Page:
Stefan Müller never claimed that the Earth should be abandoned. Terra X was not to severe relation with the planet. Even its position at the altitude prescribed by its author was meant to allow eye contact with the Earth. Terra X was an urban concept that resulted from fascination with nature and the possibilities opened by conceptual thought. Müller often emphasised that he became an architect by a coincident, and his major interest is nature. For him, architecture is a product of life, changing as people’s needs change. The Terra X project was first and foremost about the “very spot where the material aspect meets the immaterial aspect, where nature meets what man adds to it.”15

The concept of intentional architecture, forwarded by the architect, was an outcome of its time – the turn of the 1960s and 70s, an era of futurologist and countercultural visions. Terra was to serve the function of a testing ground for the newest architecture, revolving around the relations between nature and man-made products, and the global approach to the Earth as the material in urban processes. Performing an analysis of the architecture in the period of the Polish People’s Republic through the prism of futurology, Emilia Kiecko writes: “His words seem to suggest the most important conclusion was that humanity is dependent on its environment which must be kept in a condition as good as possible. Therefore, the move to Terra X could be considered an act of «stepping aside» and «cleaning up» after oneself.”16 This specific ‘exodus’ has a touch of conceptual romanticism to it. This is a collision of pragmatism and utopia. Importantly, from the very beginning of the process of designing Terra X as a manifestation of intentional architecture, Müller presumed it was possible to be made, even though he added straight away that this would happen in indefinite future.

Jerzy Ludwiński

Surprisingly, you never mention the universe in your designs. Urbanisation of extraterrestrial planets seems perfectly possible these days?

Stefan Müller

There is no doubt that the conquest of the universe made by people so far, and farther possibilities of exploring it have exerted a profound impact on human mind, on human existence. My interpretation of these discoveries that keep fascinating people is Terra X. It is an apparent paradox that the chance to observe via television the first steps taken by Neil Armstrong on the Moon has made us realise, much stronger than before, our relations with the Earth. As we watch life evolving on the Earth, as we spoke before, the descent of the primeval creature from the tree to the ground, living in caves, huts, houses, tower blocks, leads to men leaving the Earth again in a closed circle. But human escape from the Earth is nothing but superficial. The potential ‘exodus’ of the humankind from our planet would be synonymous with the revolutionary transformation of man – in other words, it would be the end of humankind. But this is out of the question. The unquestionable and possibly most important thing we get from the fact that we are able to take a look at the Earth from outside, as it were – or so it seems too me – are not new technological or economic discoveries, but the crucial revaluation of human consciousness, confirmed from the lunar perspective, that the Earth is simply an indivisible and not too spacious home.17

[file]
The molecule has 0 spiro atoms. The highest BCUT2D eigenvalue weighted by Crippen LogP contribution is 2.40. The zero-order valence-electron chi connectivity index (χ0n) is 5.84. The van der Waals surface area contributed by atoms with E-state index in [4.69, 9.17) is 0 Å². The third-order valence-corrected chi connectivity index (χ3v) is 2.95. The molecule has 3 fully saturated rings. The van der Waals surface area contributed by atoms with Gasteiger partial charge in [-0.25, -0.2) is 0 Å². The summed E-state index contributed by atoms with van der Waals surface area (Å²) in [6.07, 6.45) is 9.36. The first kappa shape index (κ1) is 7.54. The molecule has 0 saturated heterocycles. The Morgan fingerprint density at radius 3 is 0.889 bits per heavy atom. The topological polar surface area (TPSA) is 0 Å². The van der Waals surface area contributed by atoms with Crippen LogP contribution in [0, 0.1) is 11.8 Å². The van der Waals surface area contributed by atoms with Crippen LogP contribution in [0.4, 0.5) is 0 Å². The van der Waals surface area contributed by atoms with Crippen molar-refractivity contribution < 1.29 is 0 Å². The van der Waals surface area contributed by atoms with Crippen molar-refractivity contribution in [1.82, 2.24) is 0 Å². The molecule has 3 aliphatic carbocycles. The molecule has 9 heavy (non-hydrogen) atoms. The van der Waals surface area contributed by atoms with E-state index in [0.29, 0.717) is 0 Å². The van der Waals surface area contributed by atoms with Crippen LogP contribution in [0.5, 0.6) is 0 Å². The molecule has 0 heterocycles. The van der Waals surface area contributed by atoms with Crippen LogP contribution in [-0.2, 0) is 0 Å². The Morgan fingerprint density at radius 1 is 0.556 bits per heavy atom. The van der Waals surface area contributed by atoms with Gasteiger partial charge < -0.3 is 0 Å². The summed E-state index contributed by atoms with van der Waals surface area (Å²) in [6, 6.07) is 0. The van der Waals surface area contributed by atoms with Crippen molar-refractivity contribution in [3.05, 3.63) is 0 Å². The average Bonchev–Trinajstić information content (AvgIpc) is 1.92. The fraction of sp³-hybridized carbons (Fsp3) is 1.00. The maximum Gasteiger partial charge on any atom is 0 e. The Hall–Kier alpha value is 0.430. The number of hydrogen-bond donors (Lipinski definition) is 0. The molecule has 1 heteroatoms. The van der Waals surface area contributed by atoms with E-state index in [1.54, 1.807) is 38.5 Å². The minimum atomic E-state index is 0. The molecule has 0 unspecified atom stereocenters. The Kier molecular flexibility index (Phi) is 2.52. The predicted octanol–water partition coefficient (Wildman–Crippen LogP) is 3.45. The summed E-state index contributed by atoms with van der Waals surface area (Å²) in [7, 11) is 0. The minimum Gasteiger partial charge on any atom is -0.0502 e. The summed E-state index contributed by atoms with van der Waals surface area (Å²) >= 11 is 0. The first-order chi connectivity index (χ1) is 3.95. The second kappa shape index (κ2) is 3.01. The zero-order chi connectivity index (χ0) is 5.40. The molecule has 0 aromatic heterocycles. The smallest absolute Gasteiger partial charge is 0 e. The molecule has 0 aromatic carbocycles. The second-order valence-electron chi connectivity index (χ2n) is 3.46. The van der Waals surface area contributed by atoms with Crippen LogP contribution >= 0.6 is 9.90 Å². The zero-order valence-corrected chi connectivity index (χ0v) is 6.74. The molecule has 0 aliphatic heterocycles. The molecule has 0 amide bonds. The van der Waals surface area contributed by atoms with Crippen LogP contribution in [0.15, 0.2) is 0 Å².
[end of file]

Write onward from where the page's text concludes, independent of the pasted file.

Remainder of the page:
1 “Architektura intencjonalna. Terra X. Rozmowa z Jerzym Ludwińskim”, in J. Gromadzka, P. Jaszczuka (eds.) Stefan Müller. Wynurzenia, czyli NIC, Wrocław, Muzeum Architektury, 2010, pp. 174-175.

2 “Architektura intencjonalna”, p. 176.

3 S. Müller, “Terra 1. Międzynarodowa wystawa architektury intencjonalnej”, Projekt, no. 4, 1975, pp. 45-51.

4 S. Müller, “Terra 2. Międzynarodowa wystawa architektury intencjonalnej”, Architektura, no. 6, 1984, p. 14.

5 J. Gromadzka, Wstęp, in J. Gromadzka, P. Jaszczuka (eds.) Stefan Müller, pp. 5-10.

6 A. Rottenberg, Konceptualne ukąszenie, in J. Gromadzka, P. Jaszczuka (eds.) Stefan Müller, p. 13.

7 J. Ludwiński, Jak znalazłem się we Wrocławiu, in J. Hanusek (ed.), Epoka błękitu, Kraków, Otwarta Pracownia, 2009, p. 305.

8 S. Müller, [untitled], Wrocław, 5th March 2011. Transcript sent to P. Lisowski.

9 S. Müller, Sztuka w okresie po-postartystycznym, in J. Gromadzka, P. Jaszczuka (eds.) Stefan Müller, pp. 137-140. The paper was first presented at the Institute of the History of Architecture, Art and Technology, Wrocław Polytechnic, on 8th January 1971.

10 A. Rottenberg, Konceptualne ukąszenie.

11 J. Chwałczyk, A. Dzieduszycki, J. Ludwiński, “Założenia programowe pleneru – spotkania artystów, naukowców i teoretyków sztuki Ziemia Zgorzelecka 71”, in Plener Ziemia Zgorzelecka – 1971. Nauka i sztuka w procesie ochrony naturalnego środowiska człowieka, session materials, Opolno-Zdrój, 1971, no page numbers.

12 S. Müller, Próba oceny estetycznej zależności formalnych, jakie zachodzą pomiędzy środowiskiem naturalnym a wprowadzonymi elementami współczesnej cywilizacji, in Plener Ziemia Zgorzelecka – 1971.

13 S. Müller, Próba oceny estetycznej zależności formalnych.

14 S. Müller, Próba oceny estetycznej zależności formalnych.

15 “Terra. Ze Stefanem Müllerem rozmawiają Michał Duda i Roman Rutkowski”, Autoportret, no.2, 2011, pp. 42-49.

16 E. Kiecko, Przyszłość do zbudowania. Futurologia i architektura w PRL, Warszawa, Fundacja Nowej Kultury Bęc Zmiana, 2018, p. 356.

17 “Architektura intencjonalna”, pp. 177-179.